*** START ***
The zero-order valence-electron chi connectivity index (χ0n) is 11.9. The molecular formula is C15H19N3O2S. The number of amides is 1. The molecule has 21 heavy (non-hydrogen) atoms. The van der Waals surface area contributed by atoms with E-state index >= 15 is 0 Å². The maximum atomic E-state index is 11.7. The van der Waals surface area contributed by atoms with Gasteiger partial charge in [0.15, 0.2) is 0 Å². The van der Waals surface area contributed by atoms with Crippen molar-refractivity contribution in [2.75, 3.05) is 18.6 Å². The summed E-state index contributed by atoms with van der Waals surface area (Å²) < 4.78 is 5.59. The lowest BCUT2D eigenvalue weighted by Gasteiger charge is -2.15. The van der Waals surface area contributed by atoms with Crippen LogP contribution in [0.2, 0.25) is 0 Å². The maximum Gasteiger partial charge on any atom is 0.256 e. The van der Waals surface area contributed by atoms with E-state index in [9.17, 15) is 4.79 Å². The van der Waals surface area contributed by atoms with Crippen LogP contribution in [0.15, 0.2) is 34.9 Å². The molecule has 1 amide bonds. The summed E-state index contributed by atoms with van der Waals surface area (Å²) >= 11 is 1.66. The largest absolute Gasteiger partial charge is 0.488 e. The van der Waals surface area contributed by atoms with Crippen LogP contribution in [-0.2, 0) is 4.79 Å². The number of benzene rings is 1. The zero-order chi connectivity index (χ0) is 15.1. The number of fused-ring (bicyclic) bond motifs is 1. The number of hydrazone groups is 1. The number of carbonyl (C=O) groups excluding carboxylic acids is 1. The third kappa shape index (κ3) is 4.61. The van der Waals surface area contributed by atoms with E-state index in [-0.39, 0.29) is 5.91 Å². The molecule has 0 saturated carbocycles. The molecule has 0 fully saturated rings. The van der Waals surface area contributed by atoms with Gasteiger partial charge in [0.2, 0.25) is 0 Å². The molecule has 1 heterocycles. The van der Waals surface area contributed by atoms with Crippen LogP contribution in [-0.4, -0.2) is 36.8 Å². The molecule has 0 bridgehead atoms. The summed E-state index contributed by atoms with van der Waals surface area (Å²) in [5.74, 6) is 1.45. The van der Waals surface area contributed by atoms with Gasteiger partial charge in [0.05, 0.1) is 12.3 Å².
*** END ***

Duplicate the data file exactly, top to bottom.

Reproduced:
The zero-order valence-electron chi connectivity index (χ0n) is 11.9. The molecular formula is C15H19N3O2S. The number of amides is 1. The molecule has 21 heavy (non-hydrogen) atoms. The van der Waals surface area contributed by atoms with E-state index >= 15 is 0 Å². The maximum atomic E-state index is 11.7. The van der Waals surface area contributed by atoms with Gasteiger partial charge in [0.15, 0.2) is 0 Å². The van der Waals surface area contributed by atoms with Crippen molar-refractivity contribution in [2.75, 3.05) is 18.6 Å². The summed E-state index contributed by atoms with van der Waals surface area (Å²) < 4.78 is 5.59. The lowest BCUT2D eigenvalue weighted by Gasteiger charge is -2.15. The van der Waals surface area contributed by atoms with Crippen LogP contribution in [0.2, 0.25) is 0 Å². The maximum Gasteiger partial charge on any atom is 0.256 e. The van der Waals surface area contributed by atoms with E-state index in [9.17, 15) is 4.79 Å². The van der Waals surface area contributed by atoms with Crippen LogP contribution in [0.15, 0.2) is 34.9 Å². The molecule has 1 amide bonds. The summed E-state index contributed by atoms with van der Waals surface area (Å²) >= 11 is 1.66. The largest absolute Gasteiger partial charge is 0.488 e. The van der Waals surface area contributed by atoms with Crippen LogP contribution in [-0.2, 0) is 4.79 Å². The number of benzene rings is 1. The zero-order chi connectivity index (χ0) is 15.1. The number of fused-ring (bicyclic) bond motifs is 1. The number of hydrazone groups is 1. The number of carbonyl (C=O) groups excluding carboxylic acids is 1. The third kappa shape index (κ3) is 4.61. The van der Waals surface area contributed by atoms with E-state index in [-0.39, 0.29) is 5.91 Å². The molecule has 0 saturated carbocycles. The molecule has 0 fully saturated rings. The van der Waals surface area contributed by atoms with Gasteiger partial charge in [0.2, 0.25) is 0 Å². The molecule has 1 heterocycles. The van der Waals surface area contributed by atoms with Crippen LogP contribution in [-0.4, -0.2) is 36.8 Å². The molecule has 0 bridgehead atoms. The summed E-state index contributed by atoms with van der Waals surface area (Å²) in [5.74, 6) is 1.45. The van der Waals surface area contributed by atoms with Gasteiger partial charge in [0.05, 0.1) is 12.3 Å².